Join Mike Wheeler for an in-depth discussion in this video Grow where you are planted, part of Salesforce Administrator Cert Prep: The Basics.
(slow music) - All right, so you need two things, ideally, in order to land a Salesforce job. You need certification and you need experience. This course has been designed so that you can pass the certification exam and become an administrator. But then a lot of times, you will be speaking with hiring managers or recruiters, and they will want to see, or expect to see, some sort of relevant experience on your resume. And so, you might feel like, well, this is a catch-22 sort of situation, especially if you're changing careers.
But I don't want you to worry about that a whole lot because, one, the demand is so great for Salesforce professionals that very minimal experience will usually be enough to get you a job because companies are frankly desperate to find people. And two, there's a lot of opportunities out there that you can utilize in order to get experience, in order to put that on a resume, in order to get hired. And then, finally, I personally know of people that have had neither certification or experience on a resume and still been hired as a Salesforce admin.
And so, neither one of these are requirements, even though they may be listed as requirements on job openings on the various job boards. But I wanna speak a little bit right now about how to get those two things, the certification, which if you've done this course, you should be able to pass it at this point. The other is how to get the experience, how to get something on your resume 'cause it is crucial, I understand, if you're switching careers.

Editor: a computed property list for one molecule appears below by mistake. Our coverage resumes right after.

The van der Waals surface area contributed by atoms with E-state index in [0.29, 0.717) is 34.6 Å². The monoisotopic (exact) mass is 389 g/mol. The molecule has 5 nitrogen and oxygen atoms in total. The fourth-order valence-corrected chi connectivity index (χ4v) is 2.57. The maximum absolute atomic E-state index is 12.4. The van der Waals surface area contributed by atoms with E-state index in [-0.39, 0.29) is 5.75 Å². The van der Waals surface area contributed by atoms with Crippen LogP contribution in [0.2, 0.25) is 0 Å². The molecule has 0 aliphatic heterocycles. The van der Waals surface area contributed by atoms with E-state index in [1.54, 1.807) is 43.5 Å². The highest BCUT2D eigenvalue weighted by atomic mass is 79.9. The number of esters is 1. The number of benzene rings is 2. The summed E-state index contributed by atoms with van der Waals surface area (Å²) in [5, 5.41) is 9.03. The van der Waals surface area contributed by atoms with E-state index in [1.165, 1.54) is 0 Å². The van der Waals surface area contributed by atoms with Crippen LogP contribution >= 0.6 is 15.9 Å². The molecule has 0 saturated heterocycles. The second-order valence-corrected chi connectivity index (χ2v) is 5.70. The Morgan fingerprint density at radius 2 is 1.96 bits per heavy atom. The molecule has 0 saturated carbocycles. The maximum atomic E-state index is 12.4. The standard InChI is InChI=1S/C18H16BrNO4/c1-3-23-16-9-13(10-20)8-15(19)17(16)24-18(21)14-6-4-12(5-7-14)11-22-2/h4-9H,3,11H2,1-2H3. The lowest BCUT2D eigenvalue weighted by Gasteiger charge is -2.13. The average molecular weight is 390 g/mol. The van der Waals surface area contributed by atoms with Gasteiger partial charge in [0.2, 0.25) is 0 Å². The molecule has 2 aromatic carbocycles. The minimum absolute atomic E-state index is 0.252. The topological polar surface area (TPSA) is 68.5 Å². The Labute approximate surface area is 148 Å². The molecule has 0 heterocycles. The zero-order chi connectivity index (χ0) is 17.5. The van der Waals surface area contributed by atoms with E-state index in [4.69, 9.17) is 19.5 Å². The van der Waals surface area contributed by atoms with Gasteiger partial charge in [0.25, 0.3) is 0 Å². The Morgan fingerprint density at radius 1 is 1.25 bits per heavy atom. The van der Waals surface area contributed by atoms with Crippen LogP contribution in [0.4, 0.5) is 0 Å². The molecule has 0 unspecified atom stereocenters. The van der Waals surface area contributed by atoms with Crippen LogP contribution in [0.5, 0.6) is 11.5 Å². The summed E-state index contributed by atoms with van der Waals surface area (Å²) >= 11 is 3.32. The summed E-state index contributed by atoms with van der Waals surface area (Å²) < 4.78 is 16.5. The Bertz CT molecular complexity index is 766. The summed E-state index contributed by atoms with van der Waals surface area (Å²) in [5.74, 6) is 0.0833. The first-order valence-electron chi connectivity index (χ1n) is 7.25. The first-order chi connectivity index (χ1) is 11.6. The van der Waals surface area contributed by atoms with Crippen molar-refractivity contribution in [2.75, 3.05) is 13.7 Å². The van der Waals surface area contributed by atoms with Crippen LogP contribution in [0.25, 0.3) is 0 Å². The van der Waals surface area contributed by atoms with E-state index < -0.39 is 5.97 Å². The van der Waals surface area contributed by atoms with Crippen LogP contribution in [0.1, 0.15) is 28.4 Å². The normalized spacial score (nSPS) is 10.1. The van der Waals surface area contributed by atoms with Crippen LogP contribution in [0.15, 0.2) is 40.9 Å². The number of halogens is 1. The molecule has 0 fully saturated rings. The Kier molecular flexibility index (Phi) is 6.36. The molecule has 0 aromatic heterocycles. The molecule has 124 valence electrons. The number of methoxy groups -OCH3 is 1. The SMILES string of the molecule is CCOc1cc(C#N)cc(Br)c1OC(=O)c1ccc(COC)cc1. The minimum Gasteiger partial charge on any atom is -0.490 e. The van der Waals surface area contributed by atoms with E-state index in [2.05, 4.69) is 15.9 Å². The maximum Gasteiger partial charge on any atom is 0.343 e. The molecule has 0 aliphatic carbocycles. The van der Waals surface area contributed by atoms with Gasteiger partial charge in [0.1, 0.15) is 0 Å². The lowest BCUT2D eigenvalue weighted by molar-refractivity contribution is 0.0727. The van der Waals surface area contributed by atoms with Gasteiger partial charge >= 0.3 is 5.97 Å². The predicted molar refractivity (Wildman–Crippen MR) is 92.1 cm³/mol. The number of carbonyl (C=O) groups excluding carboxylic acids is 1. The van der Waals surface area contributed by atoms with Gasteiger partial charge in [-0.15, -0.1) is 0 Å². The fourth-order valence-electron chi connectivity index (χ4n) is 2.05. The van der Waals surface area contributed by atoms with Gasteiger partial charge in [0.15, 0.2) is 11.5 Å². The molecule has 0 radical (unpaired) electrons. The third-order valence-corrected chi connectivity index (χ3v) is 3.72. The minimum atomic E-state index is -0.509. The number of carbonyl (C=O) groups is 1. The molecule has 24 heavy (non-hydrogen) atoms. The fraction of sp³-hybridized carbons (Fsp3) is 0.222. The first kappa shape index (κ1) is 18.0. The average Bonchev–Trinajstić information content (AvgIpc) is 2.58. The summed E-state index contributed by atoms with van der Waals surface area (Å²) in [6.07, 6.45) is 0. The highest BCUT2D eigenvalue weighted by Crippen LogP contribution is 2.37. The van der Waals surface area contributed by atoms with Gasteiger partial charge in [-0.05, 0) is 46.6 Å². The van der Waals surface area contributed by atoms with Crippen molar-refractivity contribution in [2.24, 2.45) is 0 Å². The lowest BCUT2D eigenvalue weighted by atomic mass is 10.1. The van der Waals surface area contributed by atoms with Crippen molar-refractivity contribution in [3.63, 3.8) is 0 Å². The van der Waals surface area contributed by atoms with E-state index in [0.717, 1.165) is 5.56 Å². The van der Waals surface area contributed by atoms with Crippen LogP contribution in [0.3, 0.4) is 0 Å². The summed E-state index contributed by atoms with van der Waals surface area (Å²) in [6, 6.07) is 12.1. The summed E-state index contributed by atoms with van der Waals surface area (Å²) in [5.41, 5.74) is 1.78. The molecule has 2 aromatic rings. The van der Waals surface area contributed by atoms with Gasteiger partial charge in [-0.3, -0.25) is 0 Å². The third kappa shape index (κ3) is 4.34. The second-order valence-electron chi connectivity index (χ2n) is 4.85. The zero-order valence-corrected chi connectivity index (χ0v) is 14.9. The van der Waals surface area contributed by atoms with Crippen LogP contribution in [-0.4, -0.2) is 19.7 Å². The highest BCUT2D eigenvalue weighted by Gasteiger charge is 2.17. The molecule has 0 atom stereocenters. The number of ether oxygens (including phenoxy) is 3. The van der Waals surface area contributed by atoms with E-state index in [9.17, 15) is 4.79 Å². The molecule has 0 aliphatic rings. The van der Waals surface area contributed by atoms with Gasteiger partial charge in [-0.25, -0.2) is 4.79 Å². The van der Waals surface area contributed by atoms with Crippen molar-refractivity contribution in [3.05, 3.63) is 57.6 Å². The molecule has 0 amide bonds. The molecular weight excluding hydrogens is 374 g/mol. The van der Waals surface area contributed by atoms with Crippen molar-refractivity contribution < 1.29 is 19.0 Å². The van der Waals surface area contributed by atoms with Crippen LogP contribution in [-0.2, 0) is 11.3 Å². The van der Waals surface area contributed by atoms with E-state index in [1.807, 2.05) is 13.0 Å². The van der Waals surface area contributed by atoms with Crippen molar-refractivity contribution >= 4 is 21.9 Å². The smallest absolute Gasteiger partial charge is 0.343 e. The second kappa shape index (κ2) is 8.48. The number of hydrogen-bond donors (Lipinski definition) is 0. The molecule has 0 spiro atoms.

And I was there as well a few years ago when I was switching from being primarily a technical writer and a trainer to a Salesforce developer, I got the certification and then I was able to get some hands-on experience. And how I did that is through a philosophy that I like to call grow where you're planted. So I was working for a software company as a technical writer. I was hired on there as a technical writer. At the time, I was studying for my Salesforce developer certification and I found out very quickly that this company used Salesforce to manage their cases.
And so I volunteered, I rose my hand that in addition to my existing duties, I asked if I could be included in some of the solutions sessions that they were having with their Salesforce partner that they were using to solution some of their application builds and also got involved in creating some workflow rules and some case assignment rules and that sort of thing. And I recall that was when I first started doing things like customer portals, which are now known as customer communities, and got the opportunity to do branding of a customer community and even speak at a conference on Salesforce Chatter.
And so even though I was technically a technical writer at the time for this company, I was doing Salesforce-related things that I could then in turn put on a resume. So once I got my certification, I updated my resume to have any and all relevant Salesforce experience I could muster and updated my Linkedin profile and updated my resume on the job boards. I started getting calls immediately. And so this idea of growing where you're planted means look for the opportunity to use Salesforce wherever you're at.
If you're currently employed anywhere, find out first and foremost if they're using Salesforce in any capacity. If you can get your hands on a user license even as an end user, that will help you immensely in understanding and applying what you've learned on the platform and then work your way from there. And so, you may be able to volunteer for some opportunities to do some administrative work. It doesn't hurt to ask well, hey, can I get delegated administration rights or an administrator license and here's what I'm studying, here's what I'm doing.